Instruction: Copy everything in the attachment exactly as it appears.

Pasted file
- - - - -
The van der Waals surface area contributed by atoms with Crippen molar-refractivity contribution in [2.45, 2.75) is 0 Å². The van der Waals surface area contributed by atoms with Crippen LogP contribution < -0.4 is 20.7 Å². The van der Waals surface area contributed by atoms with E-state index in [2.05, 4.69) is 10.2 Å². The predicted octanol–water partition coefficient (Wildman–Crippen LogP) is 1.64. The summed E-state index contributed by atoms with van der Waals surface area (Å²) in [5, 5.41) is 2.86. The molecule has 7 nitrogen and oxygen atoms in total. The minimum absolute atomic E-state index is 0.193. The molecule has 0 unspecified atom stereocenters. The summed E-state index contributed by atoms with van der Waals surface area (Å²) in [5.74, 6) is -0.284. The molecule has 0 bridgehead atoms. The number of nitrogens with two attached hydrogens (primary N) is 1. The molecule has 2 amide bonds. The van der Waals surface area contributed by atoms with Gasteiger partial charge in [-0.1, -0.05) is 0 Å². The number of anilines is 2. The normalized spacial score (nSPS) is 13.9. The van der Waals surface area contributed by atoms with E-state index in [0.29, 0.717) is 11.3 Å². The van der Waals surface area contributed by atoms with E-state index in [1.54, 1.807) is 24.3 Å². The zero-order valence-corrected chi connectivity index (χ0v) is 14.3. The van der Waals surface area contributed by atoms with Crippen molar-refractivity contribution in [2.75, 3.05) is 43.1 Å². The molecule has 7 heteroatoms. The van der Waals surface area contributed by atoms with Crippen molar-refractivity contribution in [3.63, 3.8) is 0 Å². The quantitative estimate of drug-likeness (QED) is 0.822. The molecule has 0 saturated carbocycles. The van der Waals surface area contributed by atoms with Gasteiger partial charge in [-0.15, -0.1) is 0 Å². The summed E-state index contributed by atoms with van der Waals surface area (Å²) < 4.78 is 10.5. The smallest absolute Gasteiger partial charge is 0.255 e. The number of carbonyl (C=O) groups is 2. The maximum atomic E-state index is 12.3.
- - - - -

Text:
The van der Waals surface area contributed by atoms with Crippen molar-refractivity contribution in [2.45, 2.75) is 0 Å². The van der Waals surface area contributed by atoms with Crippen LogP contribution < -0.4 is 20.7 Å². The van der Waals surface area contributed by atoms with E-state index in [2.05, 4.69) is 10.2 Å². The predicted octanol–water partition coefficient (Wildman–Crippen LogP) is 1.64. The summed E-state index contributed by atoms with van der Waals surface area (Å²) in [5, 5.41) is 2.86. The molecule has 7 nitrogen and oxygen atoms in total. The minimum absolute atomic E-state index is 0.193. The molecule has 0 unspecified atom stereocenters. The summed E-state index contributed by atoms with van der Waals surface area (Å²) in [5.74, 6) is -0.284. The molecule has 0 bridgehead atoms. The number of nitrogens with two attached hydrogens (primary N) is 1. The molecule has 2 amide bonds. The van der Waals surface area contributed by atoms with Gasteiger partial charge in [-0.1, -0.05) is 0 Å². The number of anilines is 2. The normalized spacial score (nSPS) is 13.9. The van der Waals surface area contributed by atoms with E-state index in [0.29, 0.717) is 11.3 Å². The van der Waals surface area contributed by atoms with E-state index in [1.54, 1.807) is 24.3 Å². The zero-order valence-corrected chi connectivity index (χ0v) is 14.3. The van der Waals surface area contributed by atoms with Crippen molar-refractivity contribution in [2.75, 3.05) is 43.1 Å². The molecule has 7 heteroatoms. The van der Waals surface area contributed by atoms with Crippen molar-refractivity contribution in [3.63, 3.8) is 0 Å². The quantitative estimate of drug-likeness (QED) is 0.822. The molecule has 0 saturated carbocycles. The van der Waals surface area contributed by atoms with Gasteiger partial charge in [-0.15, -0.1) is 0 Å². The summed E-state index contributed by atoms with van der Waals surface area (Å²) < 4.78 is 10.5. The smallest absolute Gasteiger partial charge is 0.255 e. The number of carbonyl (C=O) groups is 2. The maximum atomic E-state index is 12.3.